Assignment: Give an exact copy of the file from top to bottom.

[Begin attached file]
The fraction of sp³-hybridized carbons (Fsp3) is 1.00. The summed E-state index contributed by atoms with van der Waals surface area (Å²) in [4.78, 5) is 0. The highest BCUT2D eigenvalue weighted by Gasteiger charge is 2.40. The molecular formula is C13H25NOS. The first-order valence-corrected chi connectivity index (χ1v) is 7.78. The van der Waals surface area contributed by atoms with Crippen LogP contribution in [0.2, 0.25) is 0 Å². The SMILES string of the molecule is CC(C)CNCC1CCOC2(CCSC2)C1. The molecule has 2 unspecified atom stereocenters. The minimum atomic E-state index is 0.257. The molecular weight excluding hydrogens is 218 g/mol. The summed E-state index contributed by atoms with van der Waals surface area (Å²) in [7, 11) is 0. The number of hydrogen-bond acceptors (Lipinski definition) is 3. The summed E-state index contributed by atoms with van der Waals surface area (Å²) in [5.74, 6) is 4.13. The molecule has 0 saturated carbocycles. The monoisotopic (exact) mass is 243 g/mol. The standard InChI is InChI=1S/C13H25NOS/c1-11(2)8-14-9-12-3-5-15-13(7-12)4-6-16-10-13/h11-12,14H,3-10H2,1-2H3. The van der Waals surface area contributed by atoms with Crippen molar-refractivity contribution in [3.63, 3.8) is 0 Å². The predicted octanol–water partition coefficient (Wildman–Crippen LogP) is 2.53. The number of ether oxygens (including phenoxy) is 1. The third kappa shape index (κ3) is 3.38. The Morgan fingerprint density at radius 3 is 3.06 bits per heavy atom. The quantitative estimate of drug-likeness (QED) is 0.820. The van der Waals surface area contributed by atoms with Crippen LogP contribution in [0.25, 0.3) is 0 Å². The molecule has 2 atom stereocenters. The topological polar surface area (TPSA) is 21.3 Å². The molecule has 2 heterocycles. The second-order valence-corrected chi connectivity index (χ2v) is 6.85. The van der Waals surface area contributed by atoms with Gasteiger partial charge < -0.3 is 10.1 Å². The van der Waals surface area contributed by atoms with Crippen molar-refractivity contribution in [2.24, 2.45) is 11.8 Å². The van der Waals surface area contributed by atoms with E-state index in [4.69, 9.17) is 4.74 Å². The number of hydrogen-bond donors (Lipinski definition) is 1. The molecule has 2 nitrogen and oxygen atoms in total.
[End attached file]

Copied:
The fraction of sp³-hybridized carbons (Fsp3) is 1.00. The summed E-state index contributed by atoms with van der Waals surface area (Å²) in [4.78, 5) is 0. The highest BCUT2D eigenvalue weighted by Gasteiger charge is 2.40. The molecular formula is C13H25NOS. The first-order valence-corrected chi connectivity index (χ1v) is 7.78. The van der Waals surface area contributed by atoms with Crippen LogP contribution in [0.2, 0.25) is 0 Å². The SMILES string of the molecule is CC(C)CNCC1CCOC2(CCSC2)C1. The molecule has 2 unspecified atom stereocenters. The minimum atomic E-state index is 0.257. The molecular weight excluding hydrogens is 218 g/mol. The summed E-state index contributed by atoms with van der Waals surface area (Å²) in [7, 11) is 0. The number of hydrogen-bond acceptors (Lipinski definition) is 3. The summed E-state index contributed by atoms with van der Waals surface area (Å²) in [5.74, 6) is 4.13. The molecule has 0 saturated carbocycles. The monoisotopic (exact) mass is 243 g/mol. The standard InChI is InChI=1S/C13H25NOS/c1-11(2)8-14-9-12-3-5-15-13(7-12)4-6-16-10-13/h11-12,14H,3-10H2,1-2H3. The van der Waals surface area contributed by atoms with Crippen molar-refractivity contribution in [3.63, 3.8) is 0 Å². The predicted octanol–water partition coefficient (Wildman–Crippen LogP) is 2.53. The number of ether oxygens (including phenoxy) is 1. The third kappa shape index (κ3) is 3.38. The Morgan fingerprint density at radius 3 is 3.06 bits per heavy atom. The quantitative estimate of drug-likeness (QED) is 0.820. The van der Waals surface area contributed by atoms with Crippen LogP contribution in [0.25, 0.3) is 0 Å². The molecule has 2 atom stereocenters. The topological polar surface area (TPSA) is 21.3 Å². The molecule has 2 heterocycles. The second-order valence-corrected chi connectivity index (χ2v) is 6.85. The van der Waals surface area contributed by atoms with Gasteiger partial charge < -0.3 is 10.1 Å². The van der Waals surface area contributed by atoms with Crippen molar-refractivity contribution in [2.24, 2.45) is 11.8 Å². The van der Waals surface area contributed by atoms with E-state index in [4.69, 9.17) is 4.74 Å². The number of hydrogen-bond donors (Lipinski definition) is 1. The molecule has 2 nitrogen and oxygen atoms in total.